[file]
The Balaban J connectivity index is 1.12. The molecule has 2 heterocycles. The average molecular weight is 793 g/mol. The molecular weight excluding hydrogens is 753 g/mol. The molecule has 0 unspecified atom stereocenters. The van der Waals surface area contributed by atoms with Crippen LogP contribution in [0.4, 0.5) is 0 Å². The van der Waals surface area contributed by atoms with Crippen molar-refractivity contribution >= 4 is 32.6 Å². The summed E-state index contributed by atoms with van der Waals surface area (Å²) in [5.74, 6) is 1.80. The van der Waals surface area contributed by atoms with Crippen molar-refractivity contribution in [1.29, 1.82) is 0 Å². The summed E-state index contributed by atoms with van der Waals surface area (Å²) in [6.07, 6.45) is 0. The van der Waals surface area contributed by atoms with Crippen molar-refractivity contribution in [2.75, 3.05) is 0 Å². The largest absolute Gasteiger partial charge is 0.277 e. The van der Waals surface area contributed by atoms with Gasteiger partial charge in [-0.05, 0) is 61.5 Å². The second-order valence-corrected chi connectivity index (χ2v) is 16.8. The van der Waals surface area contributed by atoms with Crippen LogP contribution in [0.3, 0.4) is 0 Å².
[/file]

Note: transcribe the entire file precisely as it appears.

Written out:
The Balaban J connectivity index is 1.12. The molecule has 2 heterocycles. The average molecular weight is 793 g/mol. The molecular weight excluding hydrogens is 753 g/mol. The molecule has 0 unspecified atom stereocenters. The van der Waals surface area contributed by atoms with Crippen LogP contribution in [0.4, 0.5) is 0 Å². The van der Waals surface area contributed by atoms with Crippen molar-refractivity contribution >= 4 is 32.6 Å². The summed E-state index contributed by atoms with van der Waals surface area (Å²) in [5.74, 6) is 1.80. The van der Waals surface area contributed by atoms with Crippen molar-refractivity contribution in [1.29, 1.82) is 0 Å². The summed E-state index contributed by atoms with van der Waals surface area (Å²) in [6.07, 6.45) is 0. The van der Waals surface area contributed by atoms with Crippen molar-refractivity contribution in [2.75, 3.05) is 0 Å². The largest absolute Gasteiger partial charge is 0.277 e. The van der Waals surface area contributed by atoms with Gasteiger partial charge in [-0.05, 0) is 61.5 Å². The second-order valence-corrected chi connectivity index (χ2v) is 16.8. The van der Waals surface area contributed by atoms with Crippen LogP contribution in [0.3, 0.4) is 0 Å².